Wednesday, August 4, 2010
I recently took J to Habitot. He LOVED it. And I thought it was by far the best in-door kids play space we’ve been too. It was really a playspace, vs. focusing on creative activities-- so perfect for this age. I still love Randall Museum (a ton) and I think as J gets older, the arts and crafts workshops there will be fantastic, but right now he’s cool with crafting with Mama, but he also really wants to play grocery store, and with water tables, and climb in tunnels.
You know, it would be great if he keeps loving say, the tunnels, as he grows into painting, or woodshop, or clay. And it would be really great if there was a space that encompassed and embraced these different aspects of “play”. Maybe real estate is just too expensive in the Bay Area? Further south there is room there are some big play spaces, but they seem more plastick-y, a little less thoughtful.
Meanwhile, J has woken up 2 mornings in a row asking to go back to “Habipop”. From what we saw, there were 3 train table,a grocery store/lunch counter playspace, an art room, a toy lending library, a water area with 3 water tables, a snack room (real snack room), a “chill out”/reading/lounge room, a toy lending library, a “tunnel wall”, and an “airplane cockpit”. From the outside the airplane cockpit looked like an airplane cockpit, and I am not quite sure how it was put together. Inside, it was DIY goodness: 2 small swivel chairs and steering wheels up front, behind in the “engineer” area, simply old telephones and keyboards screwed to slant-mounted shelving. I am not so into plastic toys for kids (Initially for aesthetic/sensory reasons, but having read this, out of panic!, too), but this seemed like a cool +crafty+ renewable-ish approach to using-what-you have and providing some context for imaginative play.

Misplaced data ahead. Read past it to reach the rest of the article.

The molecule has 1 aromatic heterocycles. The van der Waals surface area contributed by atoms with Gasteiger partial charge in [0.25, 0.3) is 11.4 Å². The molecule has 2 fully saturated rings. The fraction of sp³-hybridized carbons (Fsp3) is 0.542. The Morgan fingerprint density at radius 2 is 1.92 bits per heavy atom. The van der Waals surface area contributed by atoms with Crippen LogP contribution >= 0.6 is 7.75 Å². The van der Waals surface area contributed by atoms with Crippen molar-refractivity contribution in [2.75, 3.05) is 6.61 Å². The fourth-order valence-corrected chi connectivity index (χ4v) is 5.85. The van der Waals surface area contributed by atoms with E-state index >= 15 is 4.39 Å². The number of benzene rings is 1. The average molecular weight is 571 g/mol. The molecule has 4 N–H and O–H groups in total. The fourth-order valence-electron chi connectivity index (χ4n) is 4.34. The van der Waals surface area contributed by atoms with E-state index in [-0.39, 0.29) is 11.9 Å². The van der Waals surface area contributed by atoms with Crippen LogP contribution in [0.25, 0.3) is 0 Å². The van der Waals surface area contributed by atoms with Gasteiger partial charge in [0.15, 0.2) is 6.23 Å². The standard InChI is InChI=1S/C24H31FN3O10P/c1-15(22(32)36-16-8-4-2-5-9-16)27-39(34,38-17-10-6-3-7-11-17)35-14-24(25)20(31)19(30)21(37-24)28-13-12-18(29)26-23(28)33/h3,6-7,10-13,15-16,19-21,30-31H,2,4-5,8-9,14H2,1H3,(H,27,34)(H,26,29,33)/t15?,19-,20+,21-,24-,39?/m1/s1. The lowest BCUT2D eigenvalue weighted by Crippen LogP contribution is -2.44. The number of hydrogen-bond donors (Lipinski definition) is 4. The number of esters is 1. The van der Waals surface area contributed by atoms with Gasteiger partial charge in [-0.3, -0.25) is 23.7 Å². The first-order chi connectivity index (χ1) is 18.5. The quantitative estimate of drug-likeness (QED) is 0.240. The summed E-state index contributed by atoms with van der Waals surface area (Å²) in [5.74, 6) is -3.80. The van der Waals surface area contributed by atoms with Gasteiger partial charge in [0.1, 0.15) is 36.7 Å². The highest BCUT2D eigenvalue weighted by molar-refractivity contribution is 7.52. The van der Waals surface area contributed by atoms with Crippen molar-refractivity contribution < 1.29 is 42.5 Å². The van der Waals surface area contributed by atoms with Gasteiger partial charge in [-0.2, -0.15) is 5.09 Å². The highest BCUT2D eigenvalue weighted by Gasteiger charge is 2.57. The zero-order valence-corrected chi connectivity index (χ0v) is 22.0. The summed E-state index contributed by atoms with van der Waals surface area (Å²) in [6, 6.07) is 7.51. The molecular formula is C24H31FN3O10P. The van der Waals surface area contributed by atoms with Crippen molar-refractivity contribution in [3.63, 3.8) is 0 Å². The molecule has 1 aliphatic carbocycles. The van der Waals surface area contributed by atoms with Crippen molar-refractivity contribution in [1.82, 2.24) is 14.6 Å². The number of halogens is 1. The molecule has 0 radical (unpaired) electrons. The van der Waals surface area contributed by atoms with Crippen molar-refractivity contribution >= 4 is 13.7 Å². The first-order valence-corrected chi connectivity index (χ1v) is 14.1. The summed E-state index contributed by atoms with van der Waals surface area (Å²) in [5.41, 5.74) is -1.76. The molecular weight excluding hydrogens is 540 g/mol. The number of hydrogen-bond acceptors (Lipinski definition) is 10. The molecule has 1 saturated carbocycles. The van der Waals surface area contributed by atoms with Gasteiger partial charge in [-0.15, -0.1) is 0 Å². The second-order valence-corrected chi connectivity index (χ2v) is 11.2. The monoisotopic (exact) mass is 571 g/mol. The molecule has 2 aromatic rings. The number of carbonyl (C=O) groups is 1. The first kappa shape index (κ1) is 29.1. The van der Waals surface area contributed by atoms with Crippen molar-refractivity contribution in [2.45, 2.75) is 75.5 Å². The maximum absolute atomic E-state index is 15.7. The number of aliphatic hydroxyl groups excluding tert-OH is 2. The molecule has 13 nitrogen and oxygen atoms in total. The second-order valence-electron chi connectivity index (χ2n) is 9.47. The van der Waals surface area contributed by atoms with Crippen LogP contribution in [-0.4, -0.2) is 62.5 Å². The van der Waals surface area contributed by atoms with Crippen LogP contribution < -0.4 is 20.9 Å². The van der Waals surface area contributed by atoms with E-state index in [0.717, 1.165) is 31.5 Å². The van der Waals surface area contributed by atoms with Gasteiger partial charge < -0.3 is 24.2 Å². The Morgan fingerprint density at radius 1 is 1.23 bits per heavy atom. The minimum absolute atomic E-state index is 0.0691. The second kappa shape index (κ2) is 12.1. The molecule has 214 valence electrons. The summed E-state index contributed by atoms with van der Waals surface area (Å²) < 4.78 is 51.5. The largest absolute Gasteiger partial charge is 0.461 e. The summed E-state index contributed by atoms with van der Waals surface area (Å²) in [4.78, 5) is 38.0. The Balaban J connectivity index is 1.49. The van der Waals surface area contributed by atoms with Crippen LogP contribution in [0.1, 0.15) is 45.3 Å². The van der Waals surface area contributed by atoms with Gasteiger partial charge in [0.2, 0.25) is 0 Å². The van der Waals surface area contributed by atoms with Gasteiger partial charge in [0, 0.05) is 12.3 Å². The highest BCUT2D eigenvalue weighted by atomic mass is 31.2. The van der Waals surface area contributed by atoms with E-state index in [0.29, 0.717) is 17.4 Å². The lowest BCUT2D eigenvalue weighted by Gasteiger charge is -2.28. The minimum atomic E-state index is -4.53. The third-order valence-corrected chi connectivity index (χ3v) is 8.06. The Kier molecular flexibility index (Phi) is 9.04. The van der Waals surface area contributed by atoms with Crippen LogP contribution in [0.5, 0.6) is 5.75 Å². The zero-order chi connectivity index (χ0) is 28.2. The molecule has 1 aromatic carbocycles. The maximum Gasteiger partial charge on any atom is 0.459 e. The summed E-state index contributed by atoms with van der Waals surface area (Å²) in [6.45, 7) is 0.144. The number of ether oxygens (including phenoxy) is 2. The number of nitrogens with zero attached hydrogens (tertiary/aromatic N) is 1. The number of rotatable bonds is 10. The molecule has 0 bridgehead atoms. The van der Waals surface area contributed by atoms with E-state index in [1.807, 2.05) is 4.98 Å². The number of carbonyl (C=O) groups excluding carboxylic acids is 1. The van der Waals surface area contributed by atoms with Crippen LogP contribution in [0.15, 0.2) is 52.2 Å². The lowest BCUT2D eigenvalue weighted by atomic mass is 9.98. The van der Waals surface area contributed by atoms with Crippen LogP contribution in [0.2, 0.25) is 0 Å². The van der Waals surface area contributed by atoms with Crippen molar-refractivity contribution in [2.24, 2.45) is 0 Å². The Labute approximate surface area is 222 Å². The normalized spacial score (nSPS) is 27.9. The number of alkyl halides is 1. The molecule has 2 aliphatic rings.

I am about to begin a big clean up of our utility room/sun porch, and I think instead of throwing out some of our old/useless electronic components I might try making something like this for J.